LET us take to our hearts a lesson—

No lesson can braver be—

From the ways of the tapestry-weavers

On the other side of the sea.

Above their heads the pattern hangs,

They study it with care;

The while their fingers deftly work,

Their eyes are fastened there.

They tell this curious thing, besides,

Of the patient, plodding weaver:

He works on the wrong side evermore,

But works for the right side ever.

It is only when the weaving stops,

And the web is loosed and turned,

That he sees his real handiwork—

That his marvelous skill is learned.

Ah, the sight of its delicate beauty,

How it pays him for all his cost!

No rarer, daintier work than his

Was ever done by frost.

Then the master bringeth him golden hire,

And giveth him praise as well;

And how happy the heart of the weaver is

No tongue but his own can tell.

The years of man are the looms of God,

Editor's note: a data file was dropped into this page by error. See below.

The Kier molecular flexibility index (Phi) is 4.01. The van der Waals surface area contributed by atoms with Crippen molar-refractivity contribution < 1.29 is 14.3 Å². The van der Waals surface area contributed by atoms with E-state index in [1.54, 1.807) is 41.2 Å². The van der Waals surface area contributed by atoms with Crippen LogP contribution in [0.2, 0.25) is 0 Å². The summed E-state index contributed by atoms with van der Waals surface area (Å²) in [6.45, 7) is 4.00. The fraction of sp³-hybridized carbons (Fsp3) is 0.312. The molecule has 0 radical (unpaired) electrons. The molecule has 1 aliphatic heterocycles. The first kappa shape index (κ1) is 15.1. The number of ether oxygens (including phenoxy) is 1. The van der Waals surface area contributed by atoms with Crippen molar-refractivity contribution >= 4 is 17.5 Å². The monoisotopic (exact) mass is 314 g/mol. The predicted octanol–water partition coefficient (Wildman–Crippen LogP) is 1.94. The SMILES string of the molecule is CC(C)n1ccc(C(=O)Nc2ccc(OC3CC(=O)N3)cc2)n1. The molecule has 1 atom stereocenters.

Let down from the place of the sun,

Wherein we are weaving alway,

Till the mystic web is done.

Weaving blindly, but weaving surely,

Each for himself his fate;

We may not see how the right side looks—

We can only weave and wait.

But looking above for the pattern,

No weaver hath need to fear;

Only let him look clear into heaven—

The perfect Pattern is there.

If he keeps the face of the Saviour

Forever and always in sight,

His toil shall be sweeter than honey,

His weaving is sure to be right.

And when his task is ended,

And the web is turned and shown,

He shall hear the voice of the Master,

It shall say to him, "Well done I"

And the white-winged angels of heaven,

To bear him thence, shall come down,

And God shall give him gold for his hire—

Not coin, but a shining crown!



 Anson G. Chester, in Scribner's